There can be wet spots on the drywall in a bathroom or kitchen, and mold or mildew could build up in some areas where leaks occur.
If you can't find a leak but think you have one, you can turn off all fixtures in the house and then check your water meter to see if the flow indicator is spinning.
The easiest solution? Call a plumber.
Do you have sewage smells in your yard or house?
Sometimes that semi-permanent bad smell in your bathroom or kitchen or backyard is really a problem starting on your roof where your plumbing system has a vent. In many cases, the vent isn't tall enough. When a gust of wind comes along – our southwest wind blowing up from the Gulf of California – it blows those smelly gases across your roof and into your north or east facing yards. The wind can even swirl around and blow methane gas back into your house through a window or back down the vent.
This isn't just a problem for older homes; in fact, it can happen in new construction. We have actually seen this in multi-million dollar homes.
But it can be fixed with minimal effort. First, you need an extension on that vent pipe. That should do the trick, but if not, add a charcoal filter to the vent to absorb the gases or an inline powered ventilating fan to blow them away or do both.
Do you have odor problems in your drains?
A problem with a vent can affect all the drains in your house, but if the smell involves one sink, then it may be coming from your P-trap (the U-shaped pipe under the sink) which maybe empty due to lack of use. Or there might be a build-up of debris in the overflow drain for the sink. Try cleaning that drain out with a brush and then pour hot water through a funnel down the drain.
What if a tree invades a sewer line?
As tree roots grow and get bigger in size, it is possible for them to crack or crush nearby sewer lines, according to Baker of Brutinel. He also told us: "This allows them to enter and grow in a nutrient and water rich environment. but this problem can be managed by cutting the roots out with a root cutter, and applying rock salt or copper sulfate or a foaming agent. But if the blockages become too frequent, the line will have to be excavated and repaired. In some cases, you can insert a new pipe liner after thoroughly cutting out the roots."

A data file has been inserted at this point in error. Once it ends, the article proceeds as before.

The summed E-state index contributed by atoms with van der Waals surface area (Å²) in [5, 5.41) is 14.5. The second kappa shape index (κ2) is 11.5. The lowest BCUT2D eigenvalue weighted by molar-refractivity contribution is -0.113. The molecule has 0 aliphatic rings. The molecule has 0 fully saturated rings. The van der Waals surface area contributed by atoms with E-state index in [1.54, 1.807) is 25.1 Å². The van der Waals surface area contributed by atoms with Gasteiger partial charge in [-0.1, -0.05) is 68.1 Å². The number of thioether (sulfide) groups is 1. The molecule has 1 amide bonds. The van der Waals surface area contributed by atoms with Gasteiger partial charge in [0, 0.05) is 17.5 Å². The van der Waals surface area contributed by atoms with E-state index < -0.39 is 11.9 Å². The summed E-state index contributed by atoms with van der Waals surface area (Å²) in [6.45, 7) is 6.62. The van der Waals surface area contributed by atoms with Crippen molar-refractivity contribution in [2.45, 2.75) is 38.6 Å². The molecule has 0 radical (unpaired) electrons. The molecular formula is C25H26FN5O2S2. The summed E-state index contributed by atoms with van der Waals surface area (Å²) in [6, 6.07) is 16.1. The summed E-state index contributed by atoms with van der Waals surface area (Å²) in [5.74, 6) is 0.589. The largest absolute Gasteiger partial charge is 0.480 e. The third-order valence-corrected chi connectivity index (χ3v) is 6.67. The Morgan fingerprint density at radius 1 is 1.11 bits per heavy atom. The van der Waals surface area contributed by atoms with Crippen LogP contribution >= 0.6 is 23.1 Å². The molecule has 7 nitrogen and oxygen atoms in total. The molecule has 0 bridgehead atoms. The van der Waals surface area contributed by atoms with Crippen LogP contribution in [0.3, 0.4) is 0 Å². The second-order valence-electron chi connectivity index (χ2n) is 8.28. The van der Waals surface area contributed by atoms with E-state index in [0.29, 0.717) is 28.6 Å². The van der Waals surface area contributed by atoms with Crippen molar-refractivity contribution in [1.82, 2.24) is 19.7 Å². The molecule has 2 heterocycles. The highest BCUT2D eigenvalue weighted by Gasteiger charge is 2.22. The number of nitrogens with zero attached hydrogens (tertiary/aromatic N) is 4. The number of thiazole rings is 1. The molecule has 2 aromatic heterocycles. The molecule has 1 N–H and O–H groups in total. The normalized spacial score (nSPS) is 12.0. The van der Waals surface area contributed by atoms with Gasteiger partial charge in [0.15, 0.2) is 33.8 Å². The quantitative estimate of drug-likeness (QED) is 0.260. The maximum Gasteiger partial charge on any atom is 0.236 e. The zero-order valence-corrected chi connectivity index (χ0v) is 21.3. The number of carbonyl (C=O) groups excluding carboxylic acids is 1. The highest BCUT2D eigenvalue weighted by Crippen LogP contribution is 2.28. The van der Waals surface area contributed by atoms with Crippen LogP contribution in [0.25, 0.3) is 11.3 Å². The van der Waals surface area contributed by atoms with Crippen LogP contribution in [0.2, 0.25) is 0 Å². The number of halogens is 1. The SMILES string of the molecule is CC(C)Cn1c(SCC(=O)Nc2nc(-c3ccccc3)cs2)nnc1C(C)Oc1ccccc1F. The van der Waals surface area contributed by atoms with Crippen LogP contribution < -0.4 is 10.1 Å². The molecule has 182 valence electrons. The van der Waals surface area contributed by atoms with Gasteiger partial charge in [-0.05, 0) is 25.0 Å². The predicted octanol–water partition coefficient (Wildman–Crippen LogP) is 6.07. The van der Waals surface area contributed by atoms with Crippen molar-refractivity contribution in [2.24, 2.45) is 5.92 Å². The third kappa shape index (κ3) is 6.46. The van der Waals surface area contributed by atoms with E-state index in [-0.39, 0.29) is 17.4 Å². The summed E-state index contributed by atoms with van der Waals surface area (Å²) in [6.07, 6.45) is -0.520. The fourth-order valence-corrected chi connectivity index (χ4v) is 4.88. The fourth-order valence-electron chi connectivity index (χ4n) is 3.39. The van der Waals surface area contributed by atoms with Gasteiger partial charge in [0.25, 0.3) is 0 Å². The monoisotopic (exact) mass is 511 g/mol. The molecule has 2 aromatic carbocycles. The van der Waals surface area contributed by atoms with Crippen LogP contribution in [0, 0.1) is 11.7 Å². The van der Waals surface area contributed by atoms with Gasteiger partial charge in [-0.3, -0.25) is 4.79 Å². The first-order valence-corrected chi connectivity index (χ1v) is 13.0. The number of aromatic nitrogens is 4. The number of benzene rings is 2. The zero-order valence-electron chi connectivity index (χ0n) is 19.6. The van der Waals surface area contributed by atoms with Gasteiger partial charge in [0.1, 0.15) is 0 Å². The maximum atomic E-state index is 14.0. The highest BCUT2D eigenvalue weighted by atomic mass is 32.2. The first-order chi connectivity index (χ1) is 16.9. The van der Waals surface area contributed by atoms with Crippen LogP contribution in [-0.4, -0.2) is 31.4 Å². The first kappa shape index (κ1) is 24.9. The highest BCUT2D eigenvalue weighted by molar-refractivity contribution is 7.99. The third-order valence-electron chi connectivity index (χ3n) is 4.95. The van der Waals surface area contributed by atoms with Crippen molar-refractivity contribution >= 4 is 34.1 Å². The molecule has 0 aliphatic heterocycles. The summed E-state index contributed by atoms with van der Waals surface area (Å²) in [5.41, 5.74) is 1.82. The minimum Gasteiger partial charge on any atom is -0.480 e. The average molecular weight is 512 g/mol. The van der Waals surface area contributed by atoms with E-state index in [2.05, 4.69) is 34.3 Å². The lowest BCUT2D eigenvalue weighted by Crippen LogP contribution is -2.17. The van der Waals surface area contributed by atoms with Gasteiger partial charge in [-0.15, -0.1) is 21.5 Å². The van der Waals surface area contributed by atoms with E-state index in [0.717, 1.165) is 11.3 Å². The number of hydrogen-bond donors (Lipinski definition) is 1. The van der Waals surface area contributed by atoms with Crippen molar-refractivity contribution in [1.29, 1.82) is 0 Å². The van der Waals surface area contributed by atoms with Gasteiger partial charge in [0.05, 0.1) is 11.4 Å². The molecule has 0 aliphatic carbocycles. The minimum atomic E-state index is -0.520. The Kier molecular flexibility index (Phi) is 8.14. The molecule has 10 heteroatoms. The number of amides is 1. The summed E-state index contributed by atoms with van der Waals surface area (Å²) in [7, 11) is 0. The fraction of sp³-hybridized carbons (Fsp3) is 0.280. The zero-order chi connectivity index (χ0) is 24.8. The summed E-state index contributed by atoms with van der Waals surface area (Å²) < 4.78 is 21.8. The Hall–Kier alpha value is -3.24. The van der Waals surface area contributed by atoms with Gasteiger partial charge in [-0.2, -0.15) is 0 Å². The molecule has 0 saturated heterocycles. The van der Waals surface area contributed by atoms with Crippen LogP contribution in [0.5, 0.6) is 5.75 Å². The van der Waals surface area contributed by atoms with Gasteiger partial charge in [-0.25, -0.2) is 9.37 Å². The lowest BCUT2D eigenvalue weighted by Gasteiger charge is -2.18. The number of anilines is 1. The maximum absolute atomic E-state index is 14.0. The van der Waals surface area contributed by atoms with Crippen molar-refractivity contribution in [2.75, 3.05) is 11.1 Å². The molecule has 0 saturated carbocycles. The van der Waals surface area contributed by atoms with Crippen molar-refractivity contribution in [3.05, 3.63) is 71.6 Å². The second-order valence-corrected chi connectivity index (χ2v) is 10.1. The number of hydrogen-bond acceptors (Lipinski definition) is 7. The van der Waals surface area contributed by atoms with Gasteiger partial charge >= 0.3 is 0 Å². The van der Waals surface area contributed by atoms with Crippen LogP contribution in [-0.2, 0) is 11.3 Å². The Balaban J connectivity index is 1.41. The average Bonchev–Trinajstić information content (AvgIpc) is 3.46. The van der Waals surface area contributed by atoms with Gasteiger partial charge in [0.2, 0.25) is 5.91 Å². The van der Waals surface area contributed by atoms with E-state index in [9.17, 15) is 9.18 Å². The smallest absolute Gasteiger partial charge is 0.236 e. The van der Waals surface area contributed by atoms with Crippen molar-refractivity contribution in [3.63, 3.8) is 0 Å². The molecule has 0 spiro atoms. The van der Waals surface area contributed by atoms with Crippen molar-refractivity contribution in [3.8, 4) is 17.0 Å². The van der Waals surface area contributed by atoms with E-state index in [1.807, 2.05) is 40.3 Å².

In an emergency, how do you turn off the water to the whole house?
Before working on any water pipes or fixtures, find the shut-off valve for your whole house water supply. There should be one outside, usually near the front of the house where the water pipe travels into your home, but sometimes toward the back.
It's not that you have to shut off all your water before a repair job; you can also shut it off at the fixture itself. But with any repairs, you need to know where that valve is in case something goes wrong and you must cut off all water quickly. If you don't have a whole house shutoff immediately available and in working order, have a plumber install one soon.
In case of a water emergency of any kind, everyone in the family should know how to turn off the water for the whole house.